Link: Konica-Minolta withdrawing from cameras

| | Comments (8)

When it rains, it pours.... Konica-Minolta has just announced its withdrawal from the camera and photography business -- including digital photography. They are transferring most of their camera assets (including their digital Maxxum SLR series) to Sony. It's not surprising given that they lost JPY7,300 million on revenue of JPY117,000 million in FY2005 in their camera business.

Cameras: In camera business, we have reached an agreement with Sony Corporation(Sony), having numerous image sensor technologies such as CCD and CMOS, to jointly develop digital SLR cameras in July 2005. In order to continue to have our customers use Maxxum/Dynax lenses, and to maximize possibilities of the optical, mechanical and electronics technologies accumulated through development of SLR cameras in the years to come, we came to the conclusion that it was best to transfer assets concerning camera business to Sony. Since then, we have been negotiating with Sony, and as a result, we have reached an agreement with Sony to transfer a portion of assets regarding digital SLR camera system to Sony*1. In this relation, we have decided to withdraw from camera business*2, such as film cameras and digital cameras, within Konica Minolta Group as of March 31, 2006.

Sony is planning to develop digital SLR cameras compatible with Maxxum/Dynax lens mount system, so that the current Maxxum/Dynax users will be able to continue to use them with Sony’s digital SLR cameras. In addition, we will consign camera service operations for Konica Minolta, Konica,Minolta brand cameras and related equipment to Sony.

Photography: In today’s shrinking photographic market represented by color film and color paper, we have been considering to scale back and to continue photo business at an appropriate size; however, when we foresee the photographic market, it is quite difficult to maintain profitability in this field, and we have decided to withdraw from photo business. As schemed below, we will, as much as possible, avoid causing any inconvenience in providing products to our worldwide customers in the course of withdrawal.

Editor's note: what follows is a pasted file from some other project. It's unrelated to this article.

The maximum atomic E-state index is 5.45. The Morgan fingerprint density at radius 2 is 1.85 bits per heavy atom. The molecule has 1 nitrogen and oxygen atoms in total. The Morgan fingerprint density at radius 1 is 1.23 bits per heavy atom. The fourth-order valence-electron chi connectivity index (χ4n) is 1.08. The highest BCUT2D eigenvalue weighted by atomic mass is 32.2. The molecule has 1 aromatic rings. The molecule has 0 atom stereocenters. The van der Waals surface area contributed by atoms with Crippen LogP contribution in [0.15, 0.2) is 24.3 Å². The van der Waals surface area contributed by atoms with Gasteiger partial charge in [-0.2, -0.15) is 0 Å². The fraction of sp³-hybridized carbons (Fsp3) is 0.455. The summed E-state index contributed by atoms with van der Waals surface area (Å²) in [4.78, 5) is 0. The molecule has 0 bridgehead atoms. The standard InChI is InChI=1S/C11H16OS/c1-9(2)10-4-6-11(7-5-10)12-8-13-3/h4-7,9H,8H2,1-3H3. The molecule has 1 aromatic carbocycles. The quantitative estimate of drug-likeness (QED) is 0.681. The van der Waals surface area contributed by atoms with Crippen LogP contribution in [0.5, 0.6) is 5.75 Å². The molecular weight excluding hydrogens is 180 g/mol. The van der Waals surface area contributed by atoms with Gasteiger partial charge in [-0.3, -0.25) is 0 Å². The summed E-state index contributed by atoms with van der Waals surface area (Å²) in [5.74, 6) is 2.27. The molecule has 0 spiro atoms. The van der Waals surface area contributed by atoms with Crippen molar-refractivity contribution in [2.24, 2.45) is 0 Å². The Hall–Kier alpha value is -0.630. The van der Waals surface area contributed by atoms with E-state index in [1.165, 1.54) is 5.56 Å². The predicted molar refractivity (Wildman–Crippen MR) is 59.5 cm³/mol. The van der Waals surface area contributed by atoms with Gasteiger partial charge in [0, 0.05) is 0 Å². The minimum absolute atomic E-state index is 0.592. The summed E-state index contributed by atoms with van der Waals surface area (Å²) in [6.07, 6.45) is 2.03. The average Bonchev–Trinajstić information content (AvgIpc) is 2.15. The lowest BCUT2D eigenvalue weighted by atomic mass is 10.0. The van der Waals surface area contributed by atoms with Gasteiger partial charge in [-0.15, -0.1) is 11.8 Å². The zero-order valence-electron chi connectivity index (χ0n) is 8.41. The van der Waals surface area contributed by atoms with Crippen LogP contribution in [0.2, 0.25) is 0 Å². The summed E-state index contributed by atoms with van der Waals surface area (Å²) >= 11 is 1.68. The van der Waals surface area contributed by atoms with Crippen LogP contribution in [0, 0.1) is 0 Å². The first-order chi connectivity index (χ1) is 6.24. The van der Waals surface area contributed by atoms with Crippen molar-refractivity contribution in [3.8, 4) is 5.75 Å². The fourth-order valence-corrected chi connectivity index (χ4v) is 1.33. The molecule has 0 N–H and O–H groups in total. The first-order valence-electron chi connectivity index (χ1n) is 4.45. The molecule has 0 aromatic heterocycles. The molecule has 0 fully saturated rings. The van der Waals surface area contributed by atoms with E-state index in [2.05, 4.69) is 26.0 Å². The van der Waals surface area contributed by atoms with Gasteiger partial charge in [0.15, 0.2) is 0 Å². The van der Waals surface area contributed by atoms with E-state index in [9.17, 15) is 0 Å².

Konica was Japan's oldest camera and photographic supply company. Minolta was one of the stars of the postwar camera boom. It will be sad to see both leave the market.

In other news, Pentax is merging with Samsung.


Back in March 2005, I blogged about the compact digital camera wars and the prediction that the number of competitors would be halved in 2-3 years. This was the list I gave then:

  1. Canon
  2. Nikon
  3. Minolta
  4. Sony
  5. Kodak
  6. Pentax
  7. Olympus
  8. Panasonic
  9. Leica (Panasonic)
  10. Casio
  11. Ricoh
  12. Sanyo
  13. >Kyocera/Contax
  14. Toshiba
  15. Epson

I never predicted the demise of Minolta because they had strong camera sales in 2004, but this did not necessarily mean profitability in today's cutthroat market. What about the future? My prediction is that the following companies will withdraw from the digital photography market in 2006: Kodak, Pentax, Casio, Leica, and Ricoh (indicated below in red):

  1. Canon
  2. Nikon